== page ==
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Colorado’s controversial teacher evaluation system could get an overhaul this year, with less weight given to standardized test scores and more focus placed on helping teachers improve.
For years, revamping teacher evaluation has been a top legislative priority for the state’s teachers unions and school districts, but supporters of education reform and test-based accountability balked at proposed changes.
Now, supporters of accountability say there’s a proposal they can get behind that also addresses educators’ concerns about the current system.
Senate Bill 70, sponsored by state Sen. Jeff Bridges, a Greenwood Village Democrat, would reduce the weight given to measures of student academic growth from 50% to 30% of an educators’ evaluation, provide more training for people who conduct evaluations, encourage local innovation, and put more emphasis on teachers’ professional development.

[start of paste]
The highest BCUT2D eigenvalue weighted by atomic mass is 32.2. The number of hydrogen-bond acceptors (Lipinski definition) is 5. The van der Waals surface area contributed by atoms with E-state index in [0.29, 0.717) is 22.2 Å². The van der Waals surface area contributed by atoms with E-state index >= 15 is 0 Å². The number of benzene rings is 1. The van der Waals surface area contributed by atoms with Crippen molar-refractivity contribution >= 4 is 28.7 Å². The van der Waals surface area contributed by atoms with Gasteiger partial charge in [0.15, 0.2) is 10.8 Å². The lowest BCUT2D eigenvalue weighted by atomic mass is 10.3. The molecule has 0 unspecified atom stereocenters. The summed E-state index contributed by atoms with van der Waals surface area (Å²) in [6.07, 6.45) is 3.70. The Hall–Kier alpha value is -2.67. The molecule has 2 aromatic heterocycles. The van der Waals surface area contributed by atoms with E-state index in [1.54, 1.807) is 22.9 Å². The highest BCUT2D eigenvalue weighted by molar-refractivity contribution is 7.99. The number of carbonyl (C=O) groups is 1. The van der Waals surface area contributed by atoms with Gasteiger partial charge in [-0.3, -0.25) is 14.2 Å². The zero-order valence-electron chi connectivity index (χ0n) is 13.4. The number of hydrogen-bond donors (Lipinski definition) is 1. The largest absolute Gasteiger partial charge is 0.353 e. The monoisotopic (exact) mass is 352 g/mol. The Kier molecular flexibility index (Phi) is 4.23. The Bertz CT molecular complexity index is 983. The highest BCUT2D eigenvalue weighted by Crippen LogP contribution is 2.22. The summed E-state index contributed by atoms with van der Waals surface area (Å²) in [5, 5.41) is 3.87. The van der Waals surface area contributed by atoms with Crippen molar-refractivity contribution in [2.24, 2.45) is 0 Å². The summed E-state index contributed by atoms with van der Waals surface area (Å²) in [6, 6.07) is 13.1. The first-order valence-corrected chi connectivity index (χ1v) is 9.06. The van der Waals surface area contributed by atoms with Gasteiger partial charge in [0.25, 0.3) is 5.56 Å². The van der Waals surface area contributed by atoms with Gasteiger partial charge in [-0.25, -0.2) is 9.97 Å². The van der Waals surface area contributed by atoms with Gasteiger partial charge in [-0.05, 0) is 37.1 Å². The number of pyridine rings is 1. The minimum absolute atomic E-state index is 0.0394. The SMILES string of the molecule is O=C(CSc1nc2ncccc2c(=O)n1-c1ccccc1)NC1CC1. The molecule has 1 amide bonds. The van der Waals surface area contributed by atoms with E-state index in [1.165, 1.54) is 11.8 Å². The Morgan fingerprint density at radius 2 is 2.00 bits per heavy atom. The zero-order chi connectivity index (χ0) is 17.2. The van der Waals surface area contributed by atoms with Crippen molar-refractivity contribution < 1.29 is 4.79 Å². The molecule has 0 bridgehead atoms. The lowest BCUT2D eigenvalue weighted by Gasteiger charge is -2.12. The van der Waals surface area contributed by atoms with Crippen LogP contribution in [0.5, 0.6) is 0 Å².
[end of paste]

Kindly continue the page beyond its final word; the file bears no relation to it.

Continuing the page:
The bill also suspends the use of standardized test scores in teacher evaluation until the 2023-24 school year to give schools more time to recover from the pandemic and develop new systems.
Critically, the bill has the support of Gov. Jared Polis.
Jen Walmer, state director for Democrats for Education Reform, called it a comprehensive solution to long-standing complaints about Colorado’s teacher effectiveness law.